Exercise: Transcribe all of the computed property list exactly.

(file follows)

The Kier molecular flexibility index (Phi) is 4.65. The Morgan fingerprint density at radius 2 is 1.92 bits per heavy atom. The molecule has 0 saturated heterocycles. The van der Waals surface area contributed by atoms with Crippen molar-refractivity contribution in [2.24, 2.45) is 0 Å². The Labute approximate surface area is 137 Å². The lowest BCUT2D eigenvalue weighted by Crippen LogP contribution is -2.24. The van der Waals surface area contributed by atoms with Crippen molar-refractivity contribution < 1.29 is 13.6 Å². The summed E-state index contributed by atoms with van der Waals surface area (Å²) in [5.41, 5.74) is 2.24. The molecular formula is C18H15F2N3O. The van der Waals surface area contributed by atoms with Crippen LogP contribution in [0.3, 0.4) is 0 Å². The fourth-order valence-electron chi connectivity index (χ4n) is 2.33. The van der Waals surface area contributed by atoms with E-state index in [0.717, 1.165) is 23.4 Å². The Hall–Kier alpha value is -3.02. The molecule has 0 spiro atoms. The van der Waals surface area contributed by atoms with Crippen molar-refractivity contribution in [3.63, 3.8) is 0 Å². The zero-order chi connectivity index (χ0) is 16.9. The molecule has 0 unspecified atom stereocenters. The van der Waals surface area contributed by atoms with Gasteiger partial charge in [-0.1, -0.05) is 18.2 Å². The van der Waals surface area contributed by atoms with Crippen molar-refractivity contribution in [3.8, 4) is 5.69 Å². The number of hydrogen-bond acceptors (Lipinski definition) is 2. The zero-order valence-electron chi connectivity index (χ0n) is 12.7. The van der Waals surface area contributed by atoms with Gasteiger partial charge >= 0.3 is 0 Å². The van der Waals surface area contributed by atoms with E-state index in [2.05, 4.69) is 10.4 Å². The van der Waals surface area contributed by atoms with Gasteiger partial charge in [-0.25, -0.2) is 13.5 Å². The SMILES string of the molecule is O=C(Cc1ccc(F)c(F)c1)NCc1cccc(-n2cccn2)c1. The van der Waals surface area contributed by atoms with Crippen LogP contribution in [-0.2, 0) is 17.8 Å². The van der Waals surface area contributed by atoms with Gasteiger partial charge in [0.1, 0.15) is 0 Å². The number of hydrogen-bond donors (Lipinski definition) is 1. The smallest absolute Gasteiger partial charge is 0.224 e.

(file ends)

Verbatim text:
The Kier molecular flexibility index (Phi) is 4.65. The Morgan fingerprint density at radius 2 is 1.92 bits per heavy atom. The molecule has 0 saturated heterocycles. The van der Waals surface area contributed by atoms with Crippen molar-refractivity contribution in [2.24, 2.45) is 0 Å². The Labute approximate surface area is 137 Å². The lowest BCUT2D eigenvalue weighted by Crippen LogP contribution is -2.24. The van der Waals surface area contributed by atoms with Crippen molar-refractivity contribution < 1.29 is 13.6 Å². The summed E-state index contributed by atoms with van der Waals surface area (Å²) in [5.41, 5.74) is 2.24. The molecular formula is C18H15F2N3O. The van der Waals surface area contributed by atoms with Crippen LogP contribution in [0.3, 0.4) is 0 Å². The fourth-order valence-electron chi connectivity index (χ4n) is 2.33. The van der Waals surface area contributed by atoms with E-state index in [0.717, 1.165) is 23.4 Å². The Hall–Kier alpha value is -3.02. The molecule has 0 spiro atoms. The van der Waals surface area contributed by atoms with Crippen molar-refractivity contribution in [3.63, 3.8) is 0 Å². The zero-order chi connectivity index (χ0) is 16.9. The molecule has 0 unspecified atom stereocenters. The van der Waals surface area contributed by atoms with Gasteiger partial charge in [-0.1, -0.05) is 18.2 Å². The van der Waals surface area contributed by atoms with Crippen molar-refractivity contribution in [3.8, 4) is 5.69 Å². The number of hydrogen-bond acceptors (Lipinski definition) is 2. The zero-order valence-electron chi connectivity index (χ0n) is 12.7. The van der Waals surface area contributed by atoms with Gasteiger partial charge >= 0.3 is 0 Å². The van der Waals surface area contributed by atoms with E-state index in [2.05, 4.69) is 10.4 Å². The van der Waals surface area contributed by atoms with Gasteiger partial charge in [-0.25, -0.2) is 13.5 Å². The SMILES string of the molecule is O=C(Cc1ccc(F)c(F)c1)NCc1cccc(-n2cccn2)c1. The van der Waals surface area contributed by atoms with Crippen LogP contribution in [-0.2, 0) is 17.8 Å². The van der Waals surface area contributed by atoms with Gasteiger partial charge in [0.1, 0.15) is 0 Å². The number of hydrogen-bond donors (Lipinski definition) is 1. The smallest absolute Gasteiger partial charge is 0.224 e.